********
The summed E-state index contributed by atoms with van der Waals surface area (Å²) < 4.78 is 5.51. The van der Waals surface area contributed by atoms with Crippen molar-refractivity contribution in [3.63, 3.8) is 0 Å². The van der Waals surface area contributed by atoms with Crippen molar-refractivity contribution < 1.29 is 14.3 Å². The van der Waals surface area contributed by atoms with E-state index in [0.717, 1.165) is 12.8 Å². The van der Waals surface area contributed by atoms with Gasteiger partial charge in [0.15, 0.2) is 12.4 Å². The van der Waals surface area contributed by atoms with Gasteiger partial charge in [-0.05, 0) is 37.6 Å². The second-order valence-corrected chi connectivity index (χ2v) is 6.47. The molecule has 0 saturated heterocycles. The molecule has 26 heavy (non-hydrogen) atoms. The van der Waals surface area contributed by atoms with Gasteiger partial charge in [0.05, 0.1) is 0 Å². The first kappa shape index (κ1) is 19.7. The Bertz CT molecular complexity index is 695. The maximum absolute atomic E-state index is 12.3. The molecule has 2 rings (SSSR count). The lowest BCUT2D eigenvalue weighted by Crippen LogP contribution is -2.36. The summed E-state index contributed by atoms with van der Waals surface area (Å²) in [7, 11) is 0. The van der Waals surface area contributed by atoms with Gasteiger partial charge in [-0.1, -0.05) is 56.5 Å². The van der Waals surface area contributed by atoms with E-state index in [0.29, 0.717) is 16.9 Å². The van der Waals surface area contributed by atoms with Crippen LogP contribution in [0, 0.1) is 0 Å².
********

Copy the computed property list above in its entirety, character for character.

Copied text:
The summed E-state index contributed by atoms with van der Waals surface area (Å²) < 4.78 is 5.51. The van der Waals surface area contributed by atoms with Crippen molar-refractivity contribution in [3.63, 3.8) is 0 Å². The van der Waals surface area contributed by atoms with Crippen molar-refractivity contribution < 1.29 is 14.3 Å². The van der Waals surface area contributed by atoms with E-state index in [0.717, 1.165) is 12.8 Å². The van der Waals surface area contributed by atoms with Gasteiger partial charge in [0.15, 0.2) is 12.4 Å². The van der Waals surface area contributed by atoms with Gasteiger partial charge in [-0.05, 0) is 37.6 Å². The second-order valence-corrected chi connectivity index (χ2v) is 6.47. The molecule has 0 saturated heterocycles. The molecule has 26 heavy (non-hydrogen) atoms. The van der Waals surface area contributed by atoms with Gasteiger partial charge in [0.05, 0.1) is 0 Å². The first kappa shape index (κ1) is 19.7. The Bertz CT molecular complexity index is 695. The maximum absolute atomic E-state index is 12.3. The molecule has 2 rings (SSSR count). The lowest BCUT2D eigenvalue weighted by Crippen LogP contribution is -2.36. The summed E-state index contributed by atoms with van der Waals surface area (Å²) in [7, 11) is 0. The van der Waals surface area contributed by atoms with Gasteiger partial charge in [-0.1, -0.05) is 56.5 Å². The van der Waals surface area contributed by atoms with E-state index in [0.29, 0.717) is 16.9 Å². The van der Waals surface area contributed by atoms with Crippen LogP contribution in [0, 0.1) is 0 Å².